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Specification Search and Levels of Significance in Econometric Models


  • Steven B. Caudill

    () (Economics Department, Auburn University)

  • Randall G. Holcombe

    () (Department of Economics, Florida State University)


This paper describes the problem specification searches pose for inference, presents the results of some simulations for purposes of illustration, and uses the bootstrapping procedure to give a better estimate of statistical significance than a standard t-test. The value of the illustrations of specification searches is that they help demonstrate the severity of the problem. The examples presented here illustrate that in most cases, a researcher can undertake specification search and report a statistically significant result regardless of whether the variables in a regression equation are actually related. The bootstrap procedure used to analyze the specification searches does provide another way to examine the true statistical significance of empirical results. Two different specification searches are examined: a "drop insignificant coefficients" search and a "biggest t-ratio" search. Both are shown to lead to larger than reported standard errors. In general, standard errors get larger if a specification search has taken place, but exactly how much larger must be determined on a case-by-case basis.

Suggested Citation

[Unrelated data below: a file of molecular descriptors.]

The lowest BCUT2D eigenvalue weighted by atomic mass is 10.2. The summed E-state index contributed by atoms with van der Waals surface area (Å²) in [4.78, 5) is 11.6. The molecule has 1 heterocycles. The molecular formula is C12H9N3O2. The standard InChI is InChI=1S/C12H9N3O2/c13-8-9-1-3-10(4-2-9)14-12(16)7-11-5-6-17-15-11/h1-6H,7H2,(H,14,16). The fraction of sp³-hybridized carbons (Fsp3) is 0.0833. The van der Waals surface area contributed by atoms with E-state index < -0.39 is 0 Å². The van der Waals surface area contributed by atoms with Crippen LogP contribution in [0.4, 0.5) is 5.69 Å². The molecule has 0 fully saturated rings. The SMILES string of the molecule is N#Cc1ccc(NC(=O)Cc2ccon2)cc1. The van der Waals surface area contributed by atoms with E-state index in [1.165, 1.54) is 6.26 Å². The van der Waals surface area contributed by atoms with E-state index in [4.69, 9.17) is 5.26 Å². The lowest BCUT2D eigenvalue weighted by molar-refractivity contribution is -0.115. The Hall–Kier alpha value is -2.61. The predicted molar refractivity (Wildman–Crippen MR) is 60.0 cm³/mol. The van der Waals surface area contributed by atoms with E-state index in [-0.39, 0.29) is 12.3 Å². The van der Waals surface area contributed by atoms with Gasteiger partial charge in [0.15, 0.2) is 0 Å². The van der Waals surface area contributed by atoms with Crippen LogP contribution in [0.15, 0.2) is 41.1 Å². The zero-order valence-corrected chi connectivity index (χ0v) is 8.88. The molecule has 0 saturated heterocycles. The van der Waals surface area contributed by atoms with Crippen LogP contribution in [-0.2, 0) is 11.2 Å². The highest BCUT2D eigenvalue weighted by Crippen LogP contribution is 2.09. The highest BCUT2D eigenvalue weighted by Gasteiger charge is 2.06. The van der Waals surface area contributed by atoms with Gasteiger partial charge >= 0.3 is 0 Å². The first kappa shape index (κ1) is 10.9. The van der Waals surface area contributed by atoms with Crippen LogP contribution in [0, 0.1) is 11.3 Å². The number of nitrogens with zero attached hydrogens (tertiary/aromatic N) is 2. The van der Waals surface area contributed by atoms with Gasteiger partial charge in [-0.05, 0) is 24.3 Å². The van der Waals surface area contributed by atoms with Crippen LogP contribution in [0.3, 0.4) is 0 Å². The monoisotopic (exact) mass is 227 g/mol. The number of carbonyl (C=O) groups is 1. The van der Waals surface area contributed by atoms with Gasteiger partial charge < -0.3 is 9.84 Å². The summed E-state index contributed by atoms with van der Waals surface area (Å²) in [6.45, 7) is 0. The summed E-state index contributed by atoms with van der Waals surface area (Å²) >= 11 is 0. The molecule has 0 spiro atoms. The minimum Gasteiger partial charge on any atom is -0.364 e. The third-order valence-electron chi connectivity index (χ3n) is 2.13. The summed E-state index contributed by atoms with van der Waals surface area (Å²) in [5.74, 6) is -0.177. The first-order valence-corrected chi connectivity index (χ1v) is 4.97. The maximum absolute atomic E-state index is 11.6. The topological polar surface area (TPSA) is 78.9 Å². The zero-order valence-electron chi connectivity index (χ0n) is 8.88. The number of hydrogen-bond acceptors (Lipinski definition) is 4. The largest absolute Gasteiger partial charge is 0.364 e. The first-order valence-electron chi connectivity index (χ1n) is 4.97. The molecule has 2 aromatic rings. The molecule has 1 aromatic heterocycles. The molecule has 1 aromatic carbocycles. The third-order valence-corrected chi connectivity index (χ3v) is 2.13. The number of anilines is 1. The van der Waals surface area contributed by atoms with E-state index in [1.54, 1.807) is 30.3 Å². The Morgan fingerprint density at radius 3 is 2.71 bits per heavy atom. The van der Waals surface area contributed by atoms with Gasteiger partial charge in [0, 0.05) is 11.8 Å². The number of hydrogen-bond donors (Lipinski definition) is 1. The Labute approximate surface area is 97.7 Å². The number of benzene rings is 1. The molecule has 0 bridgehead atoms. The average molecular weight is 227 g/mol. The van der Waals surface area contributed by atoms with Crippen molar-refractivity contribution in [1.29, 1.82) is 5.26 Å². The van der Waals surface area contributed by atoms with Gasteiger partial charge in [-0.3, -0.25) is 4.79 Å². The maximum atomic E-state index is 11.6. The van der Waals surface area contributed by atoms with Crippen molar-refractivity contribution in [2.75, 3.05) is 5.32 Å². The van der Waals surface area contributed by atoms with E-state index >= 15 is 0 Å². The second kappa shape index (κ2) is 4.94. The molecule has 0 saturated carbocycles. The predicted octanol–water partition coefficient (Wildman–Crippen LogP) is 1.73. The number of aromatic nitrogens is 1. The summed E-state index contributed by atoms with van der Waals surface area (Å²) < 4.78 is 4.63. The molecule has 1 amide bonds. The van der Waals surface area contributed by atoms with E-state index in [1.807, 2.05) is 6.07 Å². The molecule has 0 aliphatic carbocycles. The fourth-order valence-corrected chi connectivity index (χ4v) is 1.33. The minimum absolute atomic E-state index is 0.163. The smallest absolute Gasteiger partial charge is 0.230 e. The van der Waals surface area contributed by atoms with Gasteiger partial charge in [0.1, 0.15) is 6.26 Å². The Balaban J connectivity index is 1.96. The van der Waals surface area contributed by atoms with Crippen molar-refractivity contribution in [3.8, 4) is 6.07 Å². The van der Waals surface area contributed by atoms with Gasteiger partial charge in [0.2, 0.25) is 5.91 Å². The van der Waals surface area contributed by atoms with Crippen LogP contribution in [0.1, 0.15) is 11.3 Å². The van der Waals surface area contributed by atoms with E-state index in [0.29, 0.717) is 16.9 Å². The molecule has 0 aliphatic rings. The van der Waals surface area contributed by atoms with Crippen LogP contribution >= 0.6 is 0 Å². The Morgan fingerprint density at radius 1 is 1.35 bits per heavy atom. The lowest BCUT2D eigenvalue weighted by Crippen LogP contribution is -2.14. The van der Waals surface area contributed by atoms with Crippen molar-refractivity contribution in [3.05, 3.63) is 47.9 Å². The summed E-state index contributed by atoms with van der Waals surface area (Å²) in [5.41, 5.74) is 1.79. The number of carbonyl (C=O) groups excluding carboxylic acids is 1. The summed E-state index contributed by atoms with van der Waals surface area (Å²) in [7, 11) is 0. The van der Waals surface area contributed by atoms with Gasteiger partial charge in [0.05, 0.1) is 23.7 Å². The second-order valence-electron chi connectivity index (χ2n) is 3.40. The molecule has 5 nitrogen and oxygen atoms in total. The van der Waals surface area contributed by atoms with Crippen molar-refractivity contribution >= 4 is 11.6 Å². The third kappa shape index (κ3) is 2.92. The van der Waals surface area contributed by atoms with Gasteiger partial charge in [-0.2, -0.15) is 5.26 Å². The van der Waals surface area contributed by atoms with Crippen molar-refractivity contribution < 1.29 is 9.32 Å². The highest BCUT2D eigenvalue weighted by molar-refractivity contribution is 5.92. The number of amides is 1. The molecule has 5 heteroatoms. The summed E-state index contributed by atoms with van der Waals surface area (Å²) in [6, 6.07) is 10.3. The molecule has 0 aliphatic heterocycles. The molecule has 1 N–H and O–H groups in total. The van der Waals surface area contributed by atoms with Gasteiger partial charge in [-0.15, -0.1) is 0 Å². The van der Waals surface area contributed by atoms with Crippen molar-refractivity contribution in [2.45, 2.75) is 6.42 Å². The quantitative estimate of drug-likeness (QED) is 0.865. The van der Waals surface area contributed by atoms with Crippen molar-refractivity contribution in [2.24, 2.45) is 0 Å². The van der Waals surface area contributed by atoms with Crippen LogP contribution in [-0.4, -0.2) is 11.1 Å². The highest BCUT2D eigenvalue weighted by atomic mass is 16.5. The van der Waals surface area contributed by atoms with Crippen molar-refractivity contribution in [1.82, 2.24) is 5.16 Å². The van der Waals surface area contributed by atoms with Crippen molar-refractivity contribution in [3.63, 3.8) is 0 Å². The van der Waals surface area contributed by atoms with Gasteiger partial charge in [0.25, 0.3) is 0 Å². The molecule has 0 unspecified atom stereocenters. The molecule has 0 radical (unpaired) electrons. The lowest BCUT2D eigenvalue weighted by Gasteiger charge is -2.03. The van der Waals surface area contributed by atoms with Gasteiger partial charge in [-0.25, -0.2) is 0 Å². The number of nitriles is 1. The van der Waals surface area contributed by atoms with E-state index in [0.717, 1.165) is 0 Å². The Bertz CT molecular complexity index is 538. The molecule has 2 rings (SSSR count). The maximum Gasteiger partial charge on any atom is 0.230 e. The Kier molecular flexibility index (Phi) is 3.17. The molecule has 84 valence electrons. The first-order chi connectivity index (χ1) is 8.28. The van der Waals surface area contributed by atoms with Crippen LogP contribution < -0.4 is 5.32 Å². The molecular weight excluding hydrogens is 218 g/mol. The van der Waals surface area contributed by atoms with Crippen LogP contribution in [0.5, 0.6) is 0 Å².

• Steven B. Caudill & Randall G. Holcombe, 1999. "Specification Search and Levels of Significance in Econometric Models," Eastern Economic Journal, Eastern Economic Association, vol. 25(3), pages 289-300, Summer.
  • Handle: RePEc:eej:eeconj:v:25:y:1999:i:3:p:289-300

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    Cited by:

    1. Carson, Richard T. & DeShazo, J.R. & Schwabe, Kurt A. & Vincent, Jeffrey R. & Ahmad, Ismariah, 2015. "Incorporating local visitor valuation information into the design of new recreation sites in tropical forests," Ecological Economics, Elsevier, vol. 120(C), pages 338-349.
    2. Joshua Gallin & Randal Verbrugge, 2007. "Improving the CPI’s Age-Bias Adjustment: Leverage, Disaggregation and Model Averaging," Working Papers 411, U.S. Bureau of Labor Statistics.
    3. Hristos Doucouliagos & Martin Paldam, 2013. "The Robust Result in Meta-analysis of Aid Effectiveness: A Response to Mekasha and Tarp," Journal of Development Studies, Taylor & Francis Journals, vol. 49(4), pages 584-587, April.
    4. Thomas Apolte, 2002. "Jurisdictional competition for quality standards: Competition of laxity?," Atlantic Economic Journal, Springer;International Atlantic Economic Society, vol. 30(4), pages 389-402, December.
    5. Chris Doucouliagos & T.D. Stanley, 2013. "Are All Economic Facts Greatly Exaggerated? Theory Competition And Selectivity," Journal of Economic Surveys, Wiley Blackwell, vol. 27(2), pages 316-339, April.

    More about this item

    JEL classification:

    • C52 - Mathematical and Quantitative Methods - - Econometric Modeling - - - Model Evaluation, Validation, and Selection
    • L96 - Industrial Organization - - Industry Studies: Transportation and Utilities - - - Telecommunications


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